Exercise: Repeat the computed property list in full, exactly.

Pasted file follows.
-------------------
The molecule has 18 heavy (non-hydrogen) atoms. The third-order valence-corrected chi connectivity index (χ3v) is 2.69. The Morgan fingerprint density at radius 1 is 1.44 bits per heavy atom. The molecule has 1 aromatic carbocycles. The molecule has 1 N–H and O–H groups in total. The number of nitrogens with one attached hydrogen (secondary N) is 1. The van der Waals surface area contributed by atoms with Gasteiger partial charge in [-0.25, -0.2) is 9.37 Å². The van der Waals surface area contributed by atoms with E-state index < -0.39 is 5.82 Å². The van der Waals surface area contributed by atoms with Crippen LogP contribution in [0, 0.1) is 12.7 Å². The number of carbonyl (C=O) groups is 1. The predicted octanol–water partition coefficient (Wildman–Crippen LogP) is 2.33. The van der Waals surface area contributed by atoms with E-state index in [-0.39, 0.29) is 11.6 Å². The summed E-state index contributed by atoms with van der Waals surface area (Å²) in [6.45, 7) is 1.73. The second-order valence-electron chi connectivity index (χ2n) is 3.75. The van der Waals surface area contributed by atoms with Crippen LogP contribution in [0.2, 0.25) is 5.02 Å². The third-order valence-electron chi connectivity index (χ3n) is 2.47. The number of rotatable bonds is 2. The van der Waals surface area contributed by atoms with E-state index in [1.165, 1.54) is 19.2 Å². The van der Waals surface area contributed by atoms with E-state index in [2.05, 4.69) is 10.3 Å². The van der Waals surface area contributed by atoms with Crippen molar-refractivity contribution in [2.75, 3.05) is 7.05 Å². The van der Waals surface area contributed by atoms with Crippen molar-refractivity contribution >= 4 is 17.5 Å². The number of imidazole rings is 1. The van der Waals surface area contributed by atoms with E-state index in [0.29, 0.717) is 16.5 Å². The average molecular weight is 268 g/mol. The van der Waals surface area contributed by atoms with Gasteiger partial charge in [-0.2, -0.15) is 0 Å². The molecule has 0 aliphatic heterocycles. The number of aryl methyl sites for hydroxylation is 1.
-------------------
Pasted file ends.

The molecule has 18 heavy (non-hydrogen) atoms. The third-order valence-corrected chi connectivity index (χ3v) is 2.69. The Morgan fingerprint density at radius 1 is 1.44 bits per heavy atom. The molecule has 1 aromatic carbocycles. The molecule has 1 N–H and O–H groups in total. The number of nitrogens with one attached hydrogen (secondary N) is 1. The van der Waals surface area contributed by atoms with Gasteiger partial charge in [-0.25, -0.2) is 9.37 Å². The van der Waals surface area contributed by atoms with E-state index < -0.39 is 5.82 Å². The van der Waals surface area contributed by atoms with Crippen LogP contribution in [0, 0.1) is 12.7 Å². The number of carbonyl (C=O) groups is 1. The predicted octanol–water partition coefficient (Wildman–Crippen LogP) is 2.33. The van der Waals surface area contributed by atoms with E-state index in [-0.39, 0.29) is 11.6 Å². The summed E-state index contributed by atoms with van der Waals surface area (Å²) in [6.45, 7) is 1.73. The second-order valence-electron chi connectivity index (χ2n) is 3.75. The van der Waals surface area contributed by atoms with Crippen LogP contribution in [0.2, 0.25) is 5.02 Å². The third-order valence-electron chi connectivity index (χ3n) is 2.47. The number of rotatable bonds is 2. The van der Waals surface area contributed by atoms with E-state index in [1.165, 1.54) is 19.2 Å². The van der Waals surface area contributed by atoms with E-state index in [2.05, 4.69) is 10.3 Å². The van der Waals surface area contributed by atoms with Crippen molar-refractivity contribution in [2.75, 3.05) is 7.05 Å². The van der Waals surface area contributed by atoms with Crippen molar-refractivity contribution >= 4 is 17.5 Å². The number of imidazole rings is 1. The van der Waals surface area contributed by atoms with E-state index in [0.29, 0.717) is 16.5 Å². The average molecular weight is 268 g/mol. The van der Waals surface area contributed by atoms with Gasteiger partial charge in [-0.2, -0.15) is 0 Å². The molecule has 0 aliphatic heterocycles. The number of aryl methyl sites for hydroxylation is 1.